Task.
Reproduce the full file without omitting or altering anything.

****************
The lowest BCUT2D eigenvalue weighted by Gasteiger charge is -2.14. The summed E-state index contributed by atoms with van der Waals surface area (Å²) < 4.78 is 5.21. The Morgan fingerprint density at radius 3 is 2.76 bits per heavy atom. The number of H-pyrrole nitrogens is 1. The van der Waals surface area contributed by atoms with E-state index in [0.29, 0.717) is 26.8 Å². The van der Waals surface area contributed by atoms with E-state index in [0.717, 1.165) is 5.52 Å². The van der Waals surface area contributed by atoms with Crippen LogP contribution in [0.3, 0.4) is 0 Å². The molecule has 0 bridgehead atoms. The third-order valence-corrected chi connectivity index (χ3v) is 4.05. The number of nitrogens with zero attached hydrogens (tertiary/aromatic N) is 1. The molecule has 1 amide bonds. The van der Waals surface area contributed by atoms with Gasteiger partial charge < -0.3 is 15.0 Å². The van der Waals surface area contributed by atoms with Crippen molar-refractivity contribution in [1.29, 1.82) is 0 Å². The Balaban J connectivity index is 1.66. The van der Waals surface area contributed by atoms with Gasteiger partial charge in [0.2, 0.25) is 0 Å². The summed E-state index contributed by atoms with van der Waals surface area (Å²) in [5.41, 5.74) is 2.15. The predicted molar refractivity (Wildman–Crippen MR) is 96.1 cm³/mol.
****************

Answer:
The lowest BCUT2D eigenvalue weighted by Gasteiger charge is -2.14. The summed E-state index contributed by atoms with van der Waals surface area (Å²) < 4.78 is 5.21. The Morgan fingerprint density at radius 3 is 2.76 bits per heavy atom. The number of H-pyrrole nitrogens is 1. The van der Waals surface area contributed by atoms with E-state index in [0.29, 0.717) is 26.8 Å². The van der Waals surface area contributed by atoms with E-state index in [0.717, 1.165) is 5.52 Å². The van der Waals surface area contributed by atoms with Crippen LogP contribution in [0.3, 0.4) is 0 Å². The molecule has 0 bridgehead atoms. The third-order valence-corrected chi connectivity index (χ3v) is 4.05. The number of nitrogens with zero attached hydrogens (tertiary/aromatic N) is 1. The molecule has 1 amide bonds. The van der Waals surface area contributed by atoms with Gasteiger partial charge < -0.3 is 15.0 Å². The van der Waals surface area contributed by atoms with Crippen molar-refractivity contribution in [1.29, 1.82) is 0 Å². The Balaban J connectivity index is 1.66. The van der Waals surface area contributed by atoms with Gasteiger partial charge in [0.2, 0.25) is 0 Å². The summed E-state index contributed by atoms with van der Waals surface area (Å²) in [5.41, 5.74) is 2.15. The predicted molar refractivity (Wildman–Crippen MR) is 96.1 cm³/mol.